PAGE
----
An Empirical Study of Consumer Switching from Traditional to Electronic Channels: A Purchase-Decision Process Perspective

Gupta, Alok; Bo-chiuan Su and Walter, Zhiping
International Journal of Electronic Commerce Vol. 8 Issue 3, p131-161

This paper examines the relationship between purchase decisions and channel-switching intentions. A theoretical model that explains channel-switching intentions was tested with a sample of 337 consumers. The results show a 52 percent tendency to switch from off-line to on-line across four product categories: books, airline tickets, wine, and stereo systems. The order of the switching tendency was consistent with the products’ search and experience attributes. Logistic regression analysis across product categories shows that differences in channel-risk perceptions, price-search intentions, evaluation effort, and waiting time have a significant impact on consumer switching from off-line to on-line shopping. Consumers who purchase on-line perceive significantly lower channel risk, search effort, evaluation effort, and waiting (delivery) time on-line than off-line and express significantly higher price-search intentions on-line than off-line. Consumers attracted to off-line channels also perceive lower search-cost and higher price-search intentions on-line than off-line, but their perceived on-line search effort and price-search intentions are significantly lower than for consumers attracted to on-line channels. These results support the important influence of the examined factors on channel switching. They also suggest that demographics may not be an effective basis for market segmentation.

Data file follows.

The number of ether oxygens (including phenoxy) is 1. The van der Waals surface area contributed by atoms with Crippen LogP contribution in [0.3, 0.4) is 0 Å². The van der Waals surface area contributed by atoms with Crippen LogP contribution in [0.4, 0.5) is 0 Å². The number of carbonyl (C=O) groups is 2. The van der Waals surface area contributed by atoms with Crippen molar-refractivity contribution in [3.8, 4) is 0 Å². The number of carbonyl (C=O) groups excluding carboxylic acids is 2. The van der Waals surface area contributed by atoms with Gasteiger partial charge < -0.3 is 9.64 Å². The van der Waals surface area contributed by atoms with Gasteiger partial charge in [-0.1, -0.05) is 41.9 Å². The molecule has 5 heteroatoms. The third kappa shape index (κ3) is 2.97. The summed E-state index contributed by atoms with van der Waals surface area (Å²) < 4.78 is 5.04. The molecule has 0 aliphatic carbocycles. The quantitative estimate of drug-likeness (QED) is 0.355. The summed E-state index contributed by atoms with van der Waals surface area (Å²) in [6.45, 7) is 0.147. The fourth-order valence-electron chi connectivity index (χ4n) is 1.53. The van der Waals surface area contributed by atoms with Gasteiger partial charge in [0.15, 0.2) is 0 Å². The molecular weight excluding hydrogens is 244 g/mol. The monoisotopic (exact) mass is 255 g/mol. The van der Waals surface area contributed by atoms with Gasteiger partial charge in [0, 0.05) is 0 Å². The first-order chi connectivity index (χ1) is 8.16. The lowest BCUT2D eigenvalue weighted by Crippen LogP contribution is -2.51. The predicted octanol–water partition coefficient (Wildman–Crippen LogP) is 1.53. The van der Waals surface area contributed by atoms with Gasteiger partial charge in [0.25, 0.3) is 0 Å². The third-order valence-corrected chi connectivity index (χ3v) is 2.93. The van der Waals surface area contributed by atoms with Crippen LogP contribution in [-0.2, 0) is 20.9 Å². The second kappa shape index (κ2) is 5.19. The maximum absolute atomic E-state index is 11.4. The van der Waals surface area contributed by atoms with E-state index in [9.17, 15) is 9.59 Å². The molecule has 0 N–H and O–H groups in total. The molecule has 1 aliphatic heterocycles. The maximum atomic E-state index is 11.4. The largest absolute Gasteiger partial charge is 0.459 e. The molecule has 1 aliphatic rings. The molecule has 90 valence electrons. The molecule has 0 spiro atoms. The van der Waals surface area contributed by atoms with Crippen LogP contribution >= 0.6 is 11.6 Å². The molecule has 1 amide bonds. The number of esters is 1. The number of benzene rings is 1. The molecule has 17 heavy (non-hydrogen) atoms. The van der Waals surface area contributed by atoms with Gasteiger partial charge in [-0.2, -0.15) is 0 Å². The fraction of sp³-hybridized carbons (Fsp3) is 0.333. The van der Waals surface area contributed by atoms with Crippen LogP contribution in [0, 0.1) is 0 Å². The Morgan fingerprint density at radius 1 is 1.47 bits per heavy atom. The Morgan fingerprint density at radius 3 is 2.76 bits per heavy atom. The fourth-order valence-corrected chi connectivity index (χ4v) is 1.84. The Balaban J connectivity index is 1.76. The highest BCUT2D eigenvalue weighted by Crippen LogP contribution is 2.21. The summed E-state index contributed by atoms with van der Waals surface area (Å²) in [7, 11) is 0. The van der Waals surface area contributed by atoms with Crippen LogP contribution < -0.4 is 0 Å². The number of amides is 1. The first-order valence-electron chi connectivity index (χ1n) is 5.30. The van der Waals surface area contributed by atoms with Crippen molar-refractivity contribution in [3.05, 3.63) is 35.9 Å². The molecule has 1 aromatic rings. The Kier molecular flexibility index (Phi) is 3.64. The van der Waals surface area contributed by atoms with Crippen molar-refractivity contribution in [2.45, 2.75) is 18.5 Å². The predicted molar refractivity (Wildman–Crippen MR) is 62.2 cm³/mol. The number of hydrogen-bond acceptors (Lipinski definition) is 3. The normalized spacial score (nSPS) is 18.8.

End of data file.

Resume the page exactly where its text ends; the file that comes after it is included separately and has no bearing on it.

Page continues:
Assessing Perceived Risk Of Consumers In Internet Airline Reservations Services

Cunningham, Lawrence F., Gerlach, James and Harper, Michael D.
Journal of Air Transportation Vol. 9 Issue 1, p. 21-35

This research investigates the premise that the use of Internet airline reservation systems is perceived to be riskier than traditional airline reservation systems. Unlike previous studies on perceived risk that typically focused on the relationship of perceived risk and information search, this study examines the dynamics of perceived risk throughout the various stages of the consumer buying process. A survey of 159 respondents reveals that perceived risk for both traditional and Internet airline reservation services follows a systematic pattern throughout the consumer buying process. Perceived risk for both traditional and Internet airline reservation systems falls during information search but recovers and rapidly increases as consumers approach the moment of purchase. When viewed as a dynamic process, perceived risk for Internet airline reservation services shows more radical changes in risk levels than the traditional service. Another major finding of this study is the discovery of a risk premium for Internet airline reservation services that permeates all stages of the consumer buying process.